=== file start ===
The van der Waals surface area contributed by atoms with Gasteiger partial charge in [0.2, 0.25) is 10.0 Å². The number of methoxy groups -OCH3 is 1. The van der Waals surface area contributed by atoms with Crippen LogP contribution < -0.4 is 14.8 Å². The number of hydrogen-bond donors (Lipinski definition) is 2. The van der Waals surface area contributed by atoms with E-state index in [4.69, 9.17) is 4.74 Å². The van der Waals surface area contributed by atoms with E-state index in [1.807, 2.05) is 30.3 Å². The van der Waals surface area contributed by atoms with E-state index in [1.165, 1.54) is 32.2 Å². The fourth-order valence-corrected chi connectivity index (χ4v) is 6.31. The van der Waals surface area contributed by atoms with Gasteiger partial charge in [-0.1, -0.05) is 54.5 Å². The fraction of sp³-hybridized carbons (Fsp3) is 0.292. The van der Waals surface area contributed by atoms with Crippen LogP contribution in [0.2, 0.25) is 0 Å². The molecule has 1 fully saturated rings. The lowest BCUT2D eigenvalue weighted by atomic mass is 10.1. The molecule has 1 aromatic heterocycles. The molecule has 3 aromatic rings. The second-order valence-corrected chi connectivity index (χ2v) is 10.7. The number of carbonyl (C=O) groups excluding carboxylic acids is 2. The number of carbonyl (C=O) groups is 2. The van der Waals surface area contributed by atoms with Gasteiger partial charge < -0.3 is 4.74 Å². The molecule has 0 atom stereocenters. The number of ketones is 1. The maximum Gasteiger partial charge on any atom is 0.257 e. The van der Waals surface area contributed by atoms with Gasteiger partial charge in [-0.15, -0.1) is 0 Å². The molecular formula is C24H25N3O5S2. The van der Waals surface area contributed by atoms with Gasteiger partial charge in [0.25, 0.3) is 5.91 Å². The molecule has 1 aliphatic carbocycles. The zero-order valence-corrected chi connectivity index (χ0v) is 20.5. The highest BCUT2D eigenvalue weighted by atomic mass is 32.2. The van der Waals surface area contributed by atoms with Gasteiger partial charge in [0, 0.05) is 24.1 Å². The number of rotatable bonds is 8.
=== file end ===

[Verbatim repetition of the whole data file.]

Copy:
The van der Waals surface area contributed by atoms with Gasteiger partial charge in [0.2, 0.25) is 10.0 Å². The number of methoxy groups -OCH3 is 1. The van der Waals surface area contributed by atoms with Crippen LogP contribution < -0.4 is 14.8 Å². The number of hydrogen-bond donors (Lipinski definition) is 2. The van der Waals surface area contributed by atoms with E-state index in [4.69, 9.17) is 4.74 Å². The van der Waals surface area contributed by atoms with E-state index in [1.807, 2.05) is 30.3 Å². The van der Waals surface area contributed by atoms with E-state index in [1.165, 1.54) is 32.2 Å². The fourth-order valence-corrected chi connectivity index (χ4v) is 6.31. The van der Waals surface area contributed by atoms with Gasteiger partial charge in [-0.1, -0.05) is 54.5 Å². The fraction of sp³-hybridized carbons (Fsp3) is 0.292. The van der Waals surface area contributed by atoms with Crippen LogP contribution in [0.2, 0.25) is 0 Å². The molecule has 1 fully saturated rings. The lowest BCUT2D eigenvalue weighted by atomic mass is 10.1. The molecule has 1 aromatic heterocycles. The molecule has 3 aromatic rings. The second-order valence-corrected chi connectivity index (χ2v) is 10.7. The number of carbonyl (C=O) groups excluding carboxylic acids is 2. The number of carbonyl (C=O) groups is 2. The van der Waals surface area contributed by atoms with Gasteiger partial charge < -0.3 is 4.74 Å². The molecule has 0 atom stereocenters. The number of ketones is 1. The maximum Gasteiger partial charge on any atom is 0.257 e. The van der Waals surface area contributed by atoms with Gasteiger partial charge in [-0.15, -0.1) is 0 Å². The molecular formula is C24H25N3O5S2. The van der Waals surface area contributed by atoms with Gasteiger partial charge in [0.25, 0.3) is 5.91 Å². The molecule has 1 aliphatic carbocycles. The zero-order valence-corrected chi connectivity index (χ0v) is 20.5. The highest BCUT2D eigenvalue weighted by atomic mass is 32.2. The van der Waals surface area contributed by atoms with Gasteiger partial charge in [0, 0.05) is 24.1 Å². The number of rotatable bonds is 8.